“We had to move a business from Lantzville, that had been there for 37 years,” said Moffat. “There were boxes full of hand written notes because Oolichan was started before the age of computers.”
Wednesdays for Moffat and Macnair are spent away from manuscripts and books, and instead are spent sifting through boxes that have yet to be unpacked.
Oolichan books does not print books in their small office above Board Stiff on Fernie’s Second Avenue. But they do receive 500 to 700 manuscripts annually.
From the hundreds of manuscripts, Moffatt, Macnair and a collection of enthusiastic readers help weed through the potential titles.
“The first cut is the easiest, but you have to be really sensitive because someone has invested a lot of time and emotion into the creation of something,” said Macnair.
“The final decisions are the most challenging ones. They are typically gut decisions. You are often choosing between a couple of really good books.”
The selection process is time consuming, requiring several reads of each manuscript. Macnair and Moffat have tapped into a group of enthusiastic readers in the community to help them read and analyze manuscripts.
“The reading community has been really supportive of this and it’s been fun. People are kind of jazzed on the whole concept. I think that’s how we will continue to do our evaluations, is to draw upon the valued opinions in the community,” said Macnair. “We’re in Fernie and we want to be a Fernie press, and it’s part of our community and we want to include them in what we’re doing.”
Macnair is passionate about making sure that Oolichan reflects the community it calls home.
The press recently published the first book by Lisa McGonigle called Snowdrift.
“Where I want to move the press is to writing that focuses on the human relationship to the landscape. We live in a mountain town, and we want to incorporate that into what we do. We’re gradually moving there, some coincidentally and some by design,” said Macnair.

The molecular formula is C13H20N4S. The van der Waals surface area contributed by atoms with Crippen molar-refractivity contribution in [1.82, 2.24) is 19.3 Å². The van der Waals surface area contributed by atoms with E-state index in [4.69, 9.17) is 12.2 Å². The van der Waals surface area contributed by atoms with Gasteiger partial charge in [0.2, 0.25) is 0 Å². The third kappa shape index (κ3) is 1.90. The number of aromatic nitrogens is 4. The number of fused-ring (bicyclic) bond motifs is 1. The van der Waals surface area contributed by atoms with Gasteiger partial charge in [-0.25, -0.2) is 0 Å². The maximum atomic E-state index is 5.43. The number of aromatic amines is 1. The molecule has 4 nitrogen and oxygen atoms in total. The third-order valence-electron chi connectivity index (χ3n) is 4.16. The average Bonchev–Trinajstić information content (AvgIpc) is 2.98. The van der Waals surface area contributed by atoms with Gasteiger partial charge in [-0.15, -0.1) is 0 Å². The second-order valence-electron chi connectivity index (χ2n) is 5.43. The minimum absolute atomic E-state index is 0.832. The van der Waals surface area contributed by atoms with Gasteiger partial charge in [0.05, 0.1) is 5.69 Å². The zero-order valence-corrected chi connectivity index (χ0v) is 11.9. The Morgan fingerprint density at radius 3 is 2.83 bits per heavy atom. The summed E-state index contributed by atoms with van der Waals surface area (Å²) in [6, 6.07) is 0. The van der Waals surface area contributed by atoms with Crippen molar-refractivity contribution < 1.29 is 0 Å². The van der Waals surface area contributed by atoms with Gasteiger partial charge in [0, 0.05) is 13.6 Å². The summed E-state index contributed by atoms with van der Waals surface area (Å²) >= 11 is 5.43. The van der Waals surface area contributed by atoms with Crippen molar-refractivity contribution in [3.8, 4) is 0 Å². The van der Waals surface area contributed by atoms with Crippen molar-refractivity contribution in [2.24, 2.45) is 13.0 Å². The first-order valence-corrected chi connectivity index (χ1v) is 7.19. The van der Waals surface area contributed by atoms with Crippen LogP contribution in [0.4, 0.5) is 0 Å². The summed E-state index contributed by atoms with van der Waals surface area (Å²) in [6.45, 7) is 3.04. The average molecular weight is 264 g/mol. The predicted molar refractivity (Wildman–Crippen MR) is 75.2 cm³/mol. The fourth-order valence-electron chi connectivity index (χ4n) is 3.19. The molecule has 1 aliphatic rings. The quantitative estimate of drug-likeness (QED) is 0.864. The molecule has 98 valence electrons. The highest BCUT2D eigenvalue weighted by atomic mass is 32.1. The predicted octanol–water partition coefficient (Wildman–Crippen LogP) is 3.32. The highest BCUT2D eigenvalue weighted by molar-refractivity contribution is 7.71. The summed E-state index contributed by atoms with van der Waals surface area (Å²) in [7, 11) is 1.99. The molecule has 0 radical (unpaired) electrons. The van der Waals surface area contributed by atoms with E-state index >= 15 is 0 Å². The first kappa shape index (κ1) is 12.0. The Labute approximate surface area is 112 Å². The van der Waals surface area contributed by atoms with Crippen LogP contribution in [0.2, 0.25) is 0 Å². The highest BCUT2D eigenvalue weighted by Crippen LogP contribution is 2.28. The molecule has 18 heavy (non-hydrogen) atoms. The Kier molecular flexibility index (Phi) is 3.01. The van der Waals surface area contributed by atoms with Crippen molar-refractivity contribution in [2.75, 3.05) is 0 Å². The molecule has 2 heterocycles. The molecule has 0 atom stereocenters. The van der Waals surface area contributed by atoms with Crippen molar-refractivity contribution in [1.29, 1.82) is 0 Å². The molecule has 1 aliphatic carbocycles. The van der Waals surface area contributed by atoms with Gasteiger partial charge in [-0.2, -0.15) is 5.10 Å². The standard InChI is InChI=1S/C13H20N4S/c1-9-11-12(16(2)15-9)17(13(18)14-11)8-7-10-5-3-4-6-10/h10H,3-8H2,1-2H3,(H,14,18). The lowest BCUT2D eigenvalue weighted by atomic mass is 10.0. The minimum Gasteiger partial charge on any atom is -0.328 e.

Even though Macnair and Moffat are still new to the publishing industry, they are already embracing the changes facing the industry.
“Books aren’t going anywhere. The written word isn’t going anywhere. But the medium by which it’s transported is going to change,” he said. “We are now in a time in human history when that medium is changing at a phenomenal pace. And we intend on being part of that. Ebooks are a part of the future and who knows how human beings will begin to capitalize on that. It’s really a dynamic time. When you have that dynamism there’s opportunity.”
Oolichan is working with a Calgary-based designer to format a few of its titles to ebooks that will be used for a test.
In addition to ebooks, unpacking, skiing, and publishing books, Macnair and Moffat are busy getting ready for the Fernie Writers Conference, running July 17 to 24.
“Oolichan has been involved with the Writers Conference even before I was involved because Ron came up and taught poetry in 2009,” said Macnair.
Oolichan will also be publishing another Fernie author in the fall.
“We see it as an opportunity to celebrate Fernie and the Kootenays,” he said. “We want to publish more books that speak to mountain life. And simply we want to publish more books, last year eight books, and by the end of this year we’ll be at 14.”